posted: Sept. 30, 2020, 3:27 a.m.

The contrast could not be any sharper. Biden laid out his policies for bringing America forward in the world in the face of incredibly challenging issues. Rather than engage with those issues (or the topics which Chris Wallace attempted to showcase), Trump was his usual nasty self and primarily resorted to name calling. America was left with two choices: a seasoned policy expert on the on hand, and a carnival barker on the other.

posted: Sept. 30, 2020, 3:26 a.m.

Biden made the mistake of preparing for a debate. Trump turned it into a boxing match. By constantly interrupting Biden, Trump prevented Biden from fully articulating his arguments. Sure it was a low blow, and Trump may have had little regard for the truth, but he succeeded in his goal: Trump transformed the debate into a spectacle demonstrating his quickness and prowess, compared to Biden allowing himself to be interrupted and look weak/tired.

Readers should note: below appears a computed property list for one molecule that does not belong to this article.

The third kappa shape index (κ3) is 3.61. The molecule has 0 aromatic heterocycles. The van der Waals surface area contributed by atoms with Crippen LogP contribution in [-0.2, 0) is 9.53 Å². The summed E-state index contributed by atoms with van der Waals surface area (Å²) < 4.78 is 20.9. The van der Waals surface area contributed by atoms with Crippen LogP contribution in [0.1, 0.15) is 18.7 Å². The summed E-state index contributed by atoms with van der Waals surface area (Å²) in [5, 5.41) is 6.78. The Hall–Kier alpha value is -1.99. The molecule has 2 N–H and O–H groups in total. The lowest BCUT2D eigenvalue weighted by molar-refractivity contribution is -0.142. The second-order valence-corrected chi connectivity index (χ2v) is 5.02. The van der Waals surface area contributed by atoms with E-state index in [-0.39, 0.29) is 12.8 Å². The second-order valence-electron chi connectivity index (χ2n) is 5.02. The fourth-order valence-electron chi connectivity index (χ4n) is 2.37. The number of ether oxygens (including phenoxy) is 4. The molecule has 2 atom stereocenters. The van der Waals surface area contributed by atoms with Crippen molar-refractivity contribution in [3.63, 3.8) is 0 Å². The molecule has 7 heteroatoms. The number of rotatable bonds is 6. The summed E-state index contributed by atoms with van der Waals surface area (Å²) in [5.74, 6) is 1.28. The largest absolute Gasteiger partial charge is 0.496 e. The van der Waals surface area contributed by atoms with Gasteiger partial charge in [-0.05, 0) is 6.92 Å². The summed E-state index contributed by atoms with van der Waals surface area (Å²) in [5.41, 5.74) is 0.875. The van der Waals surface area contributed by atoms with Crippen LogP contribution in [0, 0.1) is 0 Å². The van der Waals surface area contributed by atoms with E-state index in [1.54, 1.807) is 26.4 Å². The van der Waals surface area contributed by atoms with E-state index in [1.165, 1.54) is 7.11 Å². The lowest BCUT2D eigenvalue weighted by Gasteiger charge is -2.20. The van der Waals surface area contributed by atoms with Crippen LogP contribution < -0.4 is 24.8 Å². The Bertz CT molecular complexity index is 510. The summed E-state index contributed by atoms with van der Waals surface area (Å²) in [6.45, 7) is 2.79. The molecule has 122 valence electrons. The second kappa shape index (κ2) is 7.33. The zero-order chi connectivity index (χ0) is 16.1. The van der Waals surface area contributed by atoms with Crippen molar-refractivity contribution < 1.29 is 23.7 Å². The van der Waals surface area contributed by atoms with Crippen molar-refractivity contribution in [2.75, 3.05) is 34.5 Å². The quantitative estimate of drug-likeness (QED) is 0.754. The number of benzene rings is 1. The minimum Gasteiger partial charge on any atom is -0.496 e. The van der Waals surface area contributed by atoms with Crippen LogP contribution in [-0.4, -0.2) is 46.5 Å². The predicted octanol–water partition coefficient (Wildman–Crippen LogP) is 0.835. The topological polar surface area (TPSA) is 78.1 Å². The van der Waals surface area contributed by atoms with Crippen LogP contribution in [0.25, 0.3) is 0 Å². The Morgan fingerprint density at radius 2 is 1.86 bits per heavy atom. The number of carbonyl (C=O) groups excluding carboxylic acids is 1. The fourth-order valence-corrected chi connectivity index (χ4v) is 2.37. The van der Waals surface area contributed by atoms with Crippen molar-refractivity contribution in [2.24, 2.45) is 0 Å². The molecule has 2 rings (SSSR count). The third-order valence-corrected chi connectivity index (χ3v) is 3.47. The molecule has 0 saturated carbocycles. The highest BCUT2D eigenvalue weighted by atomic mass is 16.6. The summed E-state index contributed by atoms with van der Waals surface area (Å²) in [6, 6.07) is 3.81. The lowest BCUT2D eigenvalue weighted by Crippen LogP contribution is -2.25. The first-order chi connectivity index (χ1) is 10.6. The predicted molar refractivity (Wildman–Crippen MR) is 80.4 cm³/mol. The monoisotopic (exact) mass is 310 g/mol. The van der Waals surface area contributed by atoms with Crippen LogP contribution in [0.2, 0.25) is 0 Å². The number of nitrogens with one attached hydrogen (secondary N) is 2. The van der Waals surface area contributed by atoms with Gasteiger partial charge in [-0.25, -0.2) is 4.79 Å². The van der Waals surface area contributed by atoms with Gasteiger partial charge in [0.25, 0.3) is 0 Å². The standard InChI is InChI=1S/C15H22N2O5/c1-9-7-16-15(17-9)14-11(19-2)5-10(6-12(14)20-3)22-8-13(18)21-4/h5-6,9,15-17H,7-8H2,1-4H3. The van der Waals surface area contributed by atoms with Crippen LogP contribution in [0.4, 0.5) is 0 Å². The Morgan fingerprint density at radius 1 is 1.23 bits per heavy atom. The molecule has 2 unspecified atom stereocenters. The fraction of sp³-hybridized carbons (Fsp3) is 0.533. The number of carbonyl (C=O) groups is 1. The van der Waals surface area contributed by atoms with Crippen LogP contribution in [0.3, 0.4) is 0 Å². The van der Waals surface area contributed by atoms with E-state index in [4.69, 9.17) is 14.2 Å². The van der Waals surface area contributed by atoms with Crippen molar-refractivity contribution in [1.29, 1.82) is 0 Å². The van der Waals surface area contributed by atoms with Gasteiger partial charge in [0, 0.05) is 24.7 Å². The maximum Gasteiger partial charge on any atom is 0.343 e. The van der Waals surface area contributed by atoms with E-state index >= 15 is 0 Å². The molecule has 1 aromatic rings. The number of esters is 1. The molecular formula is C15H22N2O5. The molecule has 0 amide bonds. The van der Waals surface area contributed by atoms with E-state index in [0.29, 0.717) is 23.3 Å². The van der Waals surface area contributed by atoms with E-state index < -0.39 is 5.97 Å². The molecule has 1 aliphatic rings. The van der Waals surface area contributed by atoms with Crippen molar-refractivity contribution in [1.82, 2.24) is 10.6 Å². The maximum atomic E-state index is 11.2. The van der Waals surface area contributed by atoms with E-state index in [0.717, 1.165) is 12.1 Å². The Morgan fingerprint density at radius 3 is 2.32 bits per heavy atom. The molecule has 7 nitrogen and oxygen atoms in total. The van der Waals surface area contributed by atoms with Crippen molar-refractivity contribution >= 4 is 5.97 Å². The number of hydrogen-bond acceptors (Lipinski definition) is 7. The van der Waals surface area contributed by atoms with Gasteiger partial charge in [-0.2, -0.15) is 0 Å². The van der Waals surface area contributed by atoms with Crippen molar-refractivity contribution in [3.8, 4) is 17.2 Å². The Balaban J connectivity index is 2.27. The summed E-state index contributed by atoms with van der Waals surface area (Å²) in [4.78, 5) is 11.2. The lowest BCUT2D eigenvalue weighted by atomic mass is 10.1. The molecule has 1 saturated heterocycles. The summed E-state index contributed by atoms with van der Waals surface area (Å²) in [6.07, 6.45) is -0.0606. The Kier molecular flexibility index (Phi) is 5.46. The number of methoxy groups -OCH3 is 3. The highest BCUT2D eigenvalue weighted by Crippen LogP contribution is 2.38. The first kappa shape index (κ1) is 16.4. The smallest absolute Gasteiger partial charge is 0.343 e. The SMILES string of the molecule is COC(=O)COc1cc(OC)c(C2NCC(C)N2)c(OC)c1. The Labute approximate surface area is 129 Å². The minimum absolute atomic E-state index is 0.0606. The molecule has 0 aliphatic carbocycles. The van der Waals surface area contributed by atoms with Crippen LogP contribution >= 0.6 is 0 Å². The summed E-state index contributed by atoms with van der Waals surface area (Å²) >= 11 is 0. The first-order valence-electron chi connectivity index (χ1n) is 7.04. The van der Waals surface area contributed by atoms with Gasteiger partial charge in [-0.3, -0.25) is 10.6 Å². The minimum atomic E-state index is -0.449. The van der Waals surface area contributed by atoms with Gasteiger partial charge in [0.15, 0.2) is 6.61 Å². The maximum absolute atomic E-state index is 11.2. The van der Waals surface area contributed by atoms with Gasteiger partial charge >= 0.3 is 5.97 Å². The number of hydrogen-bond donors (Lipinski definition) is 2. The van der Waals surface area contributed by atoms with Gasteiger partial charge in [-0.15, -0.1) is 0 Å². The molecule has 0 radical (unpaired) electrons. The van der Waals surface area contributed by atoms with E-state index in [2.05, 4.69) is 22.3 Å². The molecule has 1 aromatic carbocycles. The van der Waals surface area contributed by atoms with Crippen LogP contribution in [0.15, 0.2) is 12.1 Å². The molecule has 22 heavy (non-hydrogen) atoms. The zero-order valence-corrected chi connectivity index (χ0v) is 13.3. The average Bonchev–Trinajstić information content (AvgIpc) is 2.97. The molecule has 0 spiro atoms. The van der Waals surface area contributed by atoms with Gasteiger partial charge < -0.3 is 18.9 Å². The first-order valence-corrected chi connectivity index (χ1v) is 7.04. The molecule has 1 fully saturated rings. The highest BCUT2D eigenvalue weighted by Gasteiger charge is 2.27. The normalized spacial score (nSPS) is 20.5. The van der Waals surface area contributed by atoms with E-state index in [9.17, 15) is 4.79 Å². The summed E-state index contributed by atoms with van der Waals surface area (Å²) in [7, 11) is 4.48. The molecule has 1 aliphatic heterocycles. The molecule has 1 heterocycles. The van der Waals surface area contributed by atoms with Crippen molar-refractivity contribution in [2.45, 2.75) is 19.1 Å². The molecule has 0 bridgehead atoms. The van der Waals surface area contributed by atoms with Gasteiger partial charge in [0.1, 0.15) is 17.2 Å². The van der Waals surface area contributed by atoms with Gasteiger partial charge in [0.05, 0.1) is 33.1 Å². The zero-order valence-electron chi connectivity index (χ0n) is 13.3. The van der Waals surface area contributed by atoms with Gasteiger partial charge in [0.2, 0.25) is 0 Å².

It is irrelevant if everything Trump said is wrong. People won't remember what was actually said, but they will remember that Trump had much more energy and Biden had difficulty getting his issues across. There is a saying in law: When you don't have the law, argue the facts. When you don't have the facts, bang on the table and yell. That is what Trump did, and very effectively.

posted: Sept. 30, 2020, 3:24 a.m.

Words have meaning, and Trump means what he says. Trump told the Proud Boys to"stand back and stand by." Does anyone think that the Proud Boys will not take that as an implicit statement of support from the President?

posted: Sept. 30, 2020, 3:26 a.m.